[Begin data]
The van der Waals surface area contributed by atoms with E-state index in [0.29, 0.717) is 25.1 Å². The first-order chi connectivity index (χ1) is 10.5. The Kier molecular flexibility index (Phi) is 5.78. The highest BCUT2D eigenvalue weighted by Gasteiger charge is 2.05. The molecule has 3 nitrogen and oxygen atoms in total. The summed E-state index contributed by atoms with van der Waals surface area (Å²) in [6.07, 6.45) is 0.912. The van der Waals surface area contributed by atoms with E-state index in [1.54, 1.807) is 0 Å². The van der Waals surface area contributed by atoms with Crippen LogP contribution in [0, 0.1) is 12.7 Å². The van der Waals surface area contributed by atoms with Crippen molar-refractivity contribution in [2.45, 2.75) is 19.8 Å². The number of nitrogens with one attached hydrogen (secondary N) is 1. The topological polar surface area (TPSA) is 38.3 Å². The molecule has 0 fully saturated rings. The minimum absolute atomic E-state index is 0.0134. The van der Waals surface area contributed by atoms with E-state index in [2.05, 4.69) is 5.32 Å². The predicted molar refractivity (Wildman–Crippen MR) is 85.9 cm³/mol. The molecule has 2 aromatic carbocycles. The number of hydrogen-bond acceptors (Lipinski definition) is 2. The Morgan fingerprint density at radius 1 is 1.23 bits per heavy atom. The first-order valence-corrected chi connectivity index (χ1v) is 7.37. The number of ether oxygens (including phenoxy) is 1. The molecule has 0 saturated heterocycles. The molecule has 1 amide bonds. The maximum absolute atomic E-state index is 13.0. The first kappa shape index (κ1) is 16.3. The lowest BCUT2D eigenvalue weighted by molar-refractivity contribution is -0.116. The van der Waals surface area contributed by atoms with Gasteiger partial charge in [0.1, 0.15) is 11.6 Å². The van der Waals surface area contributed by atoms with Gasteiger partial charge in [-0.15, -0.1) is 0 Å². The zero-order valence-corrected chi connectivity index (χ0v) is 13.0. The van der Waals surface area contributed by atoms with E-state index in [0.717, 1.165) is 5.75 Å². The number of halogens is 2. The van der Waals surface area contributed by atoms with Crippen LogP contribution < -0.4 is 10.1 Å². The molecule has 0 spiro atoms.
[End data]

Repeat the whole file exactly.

The van der Waals surface area contributed by atoms with E-state index in [0.29, 0.717) is 25.1 Å². The first-order chi connectivity index (χ1) is 10.5. The Kier molecular flexibility index (Phi) is 5.78. The highest BCUT2D eigenvalue weighted by Gasteiger charge is 2.05. The molecule has 3 nitrogen and oxygen atoms in total. The summed E-state index contributed by atoms with van der Waals surface area (Å²) in [6.07, 6.45) is 0.912. The van der Waals surface area contributed by atoms with E-state index in [1.54, 1.807) is 0 Å². The van der Waals surface area contributed by atoms with Crippen LogP contribution in [0, 0.1) is 12.7 Å². The van der Waals surface area contributed by atoms with Crippen molar-refractivity contribution in [2.45, 2.75) is 19.8 Å². The number of nitrogens with one attached hydrogen (secondary N) is 1. The topological polar surface area (TPSA) is 38.3 Å². The molecule has 0 fully saturated rings. The minimum absolute atomic E-state index is 0.0134. The van der Waals surface area contributed by atoms with E-state index in [2.05, 4.69) is 5.32 Å². The predicted molar refractivity (Wildman–Crippen MR) is 85.9 cm³/mol. The molecule has 2 aromatic carbocycles. The number of hydrogen-bond acceptors (Lipinski definition) is 2. The Morgan fingerprint density at radius 1 is 1.23 bits per heavy atom. The first-order valence-corrected chi connectivity index (χ1v) is 7.37. The number of ether oxygens (including phenoxy) is 1. The molecule has 0 saturated heterocycles. The molecule has 1 amide bonds. The maximum absolute atomic E-state index is 13.0. The first kappa shape index (κ1) is 16.3. The lowest BCUT2D eigenvalue weighted by molar-refractivity contribution is -0.116. The van der Waals surface area contributed by atoms with Gasteiger partial charge in [0.1, 0.15) is 11.6 Å². The van der Waals surface area contributed by atoms with Gasteiger partial charge in [-0.15, -0.1) is 0 Å². The zero-order valence-corrected chi connectivity index (χ0v) is 13.0. The van der Waals surface area contributed by atoms with E-state index in [0.717, 1.165) is 5.75 Å². The number of halogens is 2. The van der Waals surface area contributed by atoms with Crippen LogP contribution < -0.4 is 10.1 Å². The molecule has 0 spiro atoms.